The Supreme Court heard oral arguments Monday on a case examining free speech and social media
The outcome of the case, Elonis vs. U.S., could determine was is acceptable to post online
The U.S. Supreme Court considered Monday where to draw the line in protecting free speech on social media sites like Facebook.
The Court heard arguments in the case of a Pennslvania man convicted of making threatening statements about his estranged wife and law enforcement officials.
Anthony Elonis claims he did not intend to frighten anyone, that instead his writings were “therapeutic” and helped him deal with the sadness of his broken marriage.
Elonis’ attorney, John Elwood, told the high court the government must prove he intended to instill fear in others and make them feel threatened. “If he knows [his wife] is in fear he does not have the right to carry on,” Elwood said.
Deputy Solicitor General Michael Dreeben, arguing for the government, told the justices that it does not matter what Elonis intended, only whether a reasonable person would have felt threatened.
Dreeben said, “We want a standard to hold people accountable.” Arguing against the rap defenses, Dreeben argued in the context of rap lyrics, like those of rapper Eminem, “the clear purpose is entertainment.”
The justices questions suggested the case presents a struggle about what is a threat and what is just self-expression.
Chief Justice John Roberts questioned Dreeben using the example of someone who is not yet known as a rapper and therefore has no clear purpose of entertainment, asking, “What about the budding rapper who is writing his first rap song?”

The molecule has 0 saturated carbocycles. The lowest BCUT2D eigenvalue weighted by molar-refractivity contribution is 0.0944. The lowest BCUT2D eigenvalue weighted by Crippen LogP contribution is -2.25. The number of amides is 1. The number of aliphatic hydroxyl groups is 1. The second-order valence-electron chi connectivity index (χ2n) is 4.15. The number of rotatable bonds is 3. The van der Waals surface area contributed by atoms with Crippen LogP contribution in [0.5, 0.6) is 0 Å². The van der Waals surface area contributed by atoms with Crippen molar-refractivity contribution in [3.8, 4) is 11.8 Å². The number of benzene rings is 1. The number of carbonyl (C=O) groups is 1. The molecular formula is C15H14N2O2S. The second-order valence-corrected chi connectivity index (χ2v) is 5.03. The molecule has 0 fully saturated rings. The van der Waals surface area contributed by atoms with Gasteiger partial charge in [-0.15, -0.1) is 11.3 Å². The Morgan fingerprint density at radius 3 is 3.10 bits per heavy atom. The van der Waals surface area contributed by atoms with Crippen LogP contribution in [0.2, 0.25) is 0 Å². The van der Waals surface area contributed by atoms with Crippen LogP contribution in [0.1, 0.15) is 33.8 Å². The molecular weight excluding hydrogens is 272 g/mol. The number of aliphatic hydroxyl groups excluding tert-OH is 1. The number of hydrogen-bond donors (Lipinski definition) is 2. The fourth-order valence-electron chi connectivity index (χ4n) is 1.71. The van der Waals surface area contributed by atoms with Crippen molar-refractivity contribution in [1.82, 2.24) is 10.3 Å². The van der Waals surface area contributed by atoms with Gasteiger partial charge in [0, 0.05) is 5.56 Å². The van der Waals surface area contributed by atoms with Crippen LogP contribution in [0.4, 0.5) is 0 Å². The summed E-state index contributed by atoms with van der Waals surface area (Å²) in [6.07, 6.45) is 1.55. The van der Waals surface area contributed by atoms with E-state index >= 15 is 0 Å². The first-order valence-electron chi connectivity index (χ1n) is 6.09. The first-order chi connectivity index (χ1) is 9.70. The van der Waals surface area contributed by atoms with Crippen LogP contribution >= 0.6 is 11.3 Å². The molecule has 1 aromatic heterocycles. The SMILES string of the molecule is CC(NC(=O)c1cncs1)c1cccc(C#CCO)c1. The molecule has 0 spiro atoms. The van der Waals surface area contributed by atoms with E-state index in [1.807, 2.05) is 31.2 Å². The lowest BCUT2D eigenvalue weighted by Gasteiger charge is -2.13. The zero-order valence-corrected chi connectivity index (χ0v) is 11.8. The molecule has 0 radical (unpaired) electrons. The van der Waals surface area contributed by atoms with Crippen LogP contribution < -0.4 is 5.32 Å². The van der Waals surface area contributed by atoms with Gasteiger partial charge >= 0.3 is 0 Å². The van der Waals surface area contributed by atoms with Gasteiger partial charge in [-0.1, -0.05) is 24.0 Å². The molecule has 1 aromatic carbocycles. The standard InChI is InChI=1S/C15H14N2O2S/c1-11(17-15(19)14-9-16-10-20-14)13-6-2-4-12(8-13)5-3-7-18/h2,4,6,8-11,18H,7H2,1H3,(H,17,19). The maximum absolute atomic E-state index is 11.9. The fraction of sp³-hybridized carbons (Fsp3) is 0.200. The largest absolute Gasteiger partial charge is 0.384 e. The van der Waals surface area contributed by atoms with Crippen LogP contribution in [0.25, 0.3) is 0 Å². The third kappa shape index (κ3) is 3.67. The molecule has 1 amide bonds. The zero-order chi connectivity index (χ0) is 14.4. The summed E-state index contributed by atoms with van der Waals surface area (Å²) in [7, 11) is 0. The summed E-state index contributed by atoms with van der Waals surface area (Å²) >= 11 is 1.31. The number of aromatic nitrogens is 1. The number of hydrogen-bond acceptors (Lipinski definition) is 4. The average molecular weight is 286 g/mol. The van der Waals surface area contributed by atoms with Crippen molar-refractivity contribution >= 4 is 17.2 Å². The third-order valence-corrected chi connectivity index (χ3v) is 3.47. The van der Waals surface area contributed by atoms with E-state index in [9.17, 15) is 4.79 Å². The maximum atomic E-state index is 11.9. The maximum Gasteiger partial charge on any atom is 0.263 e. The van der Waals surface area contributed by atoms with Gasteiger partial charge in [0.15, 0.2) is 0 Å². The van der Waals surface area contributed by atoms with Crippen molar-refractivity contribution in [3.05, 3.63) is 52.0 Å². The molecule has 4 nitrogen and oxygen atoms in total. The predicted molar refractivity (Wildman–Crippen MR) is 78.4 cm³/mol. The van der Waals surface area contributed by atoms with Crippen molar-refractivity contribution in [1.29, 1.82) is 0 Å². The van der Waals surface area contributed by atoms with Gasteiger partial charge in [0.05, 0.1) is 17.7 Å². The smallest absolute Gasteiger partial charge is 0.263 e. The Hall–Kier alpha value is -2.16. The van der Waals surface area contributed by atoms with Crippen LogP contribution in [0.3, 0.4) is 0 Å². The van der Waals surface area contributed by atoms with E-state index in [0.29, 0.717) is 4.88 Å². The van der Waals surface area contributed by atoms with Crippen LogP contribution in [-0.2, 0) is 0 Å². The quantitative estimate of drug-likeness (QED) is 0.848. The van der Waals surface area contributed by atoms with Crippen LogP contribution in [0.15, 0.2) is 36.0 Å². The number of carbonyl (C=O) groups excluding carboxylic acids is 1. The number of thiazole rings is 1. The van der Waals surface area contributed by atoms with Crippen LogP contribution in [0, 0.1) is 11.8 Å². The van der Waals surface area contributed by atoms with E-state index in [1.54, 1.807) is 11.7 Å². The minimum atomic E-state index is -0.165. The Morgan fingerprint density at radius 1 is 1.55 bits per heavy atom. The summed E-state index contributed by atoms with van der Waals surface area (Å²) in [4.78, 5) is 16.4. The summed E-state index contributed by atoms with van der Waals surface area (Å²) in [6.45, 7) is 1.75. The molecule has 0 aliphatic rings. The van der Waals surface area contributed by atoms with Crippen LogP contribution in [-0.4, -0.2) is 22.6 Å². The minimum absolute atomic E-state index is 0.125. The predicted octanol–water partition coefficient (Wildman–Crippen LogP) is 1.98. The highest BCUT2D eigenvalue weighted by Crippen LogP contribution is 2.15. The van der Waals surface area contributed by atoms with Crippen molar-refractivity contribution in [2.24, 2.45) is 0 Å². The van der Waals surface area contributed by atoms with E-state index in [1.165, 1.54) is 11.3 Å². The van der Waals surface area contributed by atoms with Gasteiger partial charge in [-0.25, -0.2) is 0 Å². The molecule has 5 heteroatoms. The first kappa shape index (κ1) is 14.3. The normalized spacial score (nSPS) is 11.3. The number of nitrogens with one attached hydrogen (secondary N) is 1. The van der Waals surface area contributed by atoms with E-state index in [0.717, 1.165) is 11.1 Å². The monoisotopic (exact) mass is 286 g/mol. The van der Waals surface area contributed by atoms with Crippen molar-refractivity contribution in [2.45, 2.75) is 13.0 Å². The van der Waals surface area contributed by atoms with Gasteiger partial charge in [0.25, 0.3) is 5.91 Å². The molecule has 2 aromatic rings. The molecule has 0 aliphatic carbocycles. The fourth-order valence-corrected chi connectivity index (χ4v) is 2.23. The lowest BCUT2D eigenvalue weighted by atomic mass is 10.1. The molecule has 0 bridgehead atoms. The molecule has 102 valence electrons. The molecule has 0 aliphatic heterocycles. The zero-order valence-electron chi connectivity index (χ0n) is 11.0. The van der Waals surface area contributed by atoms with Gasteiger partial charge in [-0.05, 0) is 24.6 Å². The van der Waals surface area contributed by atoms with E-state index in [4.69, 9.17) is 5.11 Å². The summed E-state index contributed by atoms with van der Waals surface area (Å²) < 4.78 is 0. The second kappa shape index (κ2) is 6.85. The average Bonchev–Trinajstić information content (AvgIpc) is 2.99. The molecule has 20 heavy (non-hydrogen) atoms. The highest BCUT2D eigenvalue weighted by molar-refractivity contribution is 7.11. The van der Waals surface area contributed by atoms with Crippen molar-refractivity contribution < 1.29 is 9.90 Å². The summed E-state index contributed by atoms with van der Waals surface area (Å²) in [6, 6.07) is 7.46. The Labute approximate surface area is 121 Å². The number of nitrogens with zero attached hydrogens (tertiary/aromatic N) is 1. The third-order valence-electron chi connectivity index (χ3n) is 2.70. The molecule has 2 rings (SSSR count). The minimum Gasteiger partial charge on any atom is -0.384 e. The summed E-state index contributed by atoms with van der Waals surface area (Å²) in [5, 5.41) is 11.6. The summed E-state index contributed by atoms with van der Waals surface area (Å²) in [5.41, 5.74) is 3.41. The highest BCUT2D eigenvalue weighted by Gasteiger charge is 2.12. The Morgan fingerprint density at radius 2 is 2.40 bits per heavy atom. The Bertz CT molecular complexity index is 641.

Justice Samuel Alito commented, “This sounds like a road map for threatening a spouse and getting away with it. So you put it in a rhyme…and you say I’m an aspiring rap artist and so then you are free from prosecution.”
Justice Sonya Sotomayor said, “We’ve been loathe to create more exceptions to the First Amendment.”
Elonis was convicted of threatening to injure another person and sentenced to nearly four years in prison for posting writings such as, “There’s one way to love you but a thousand ways to kill you. I’m not going to rest until your body is a mess, soaked in blood and dying from all the little cuts.”
Elonis claims he was just writing rap lyrics and venting. He also posted comments about law enforcement, writing, “I’ve got enough explosives to take care of the state police and the sheriff’s department.”
In yet another Facebook posting Elonis writes about making a name for himself by shooting up a local kindergarten class. Elonis wrote, “Enough elementary schools in a ten mile radius to initiate the most heinous school shooting ever imagined. And hell hath no fury like a crazy man in a kindergarten class.”
The case is Elonis v. United States, 13-983.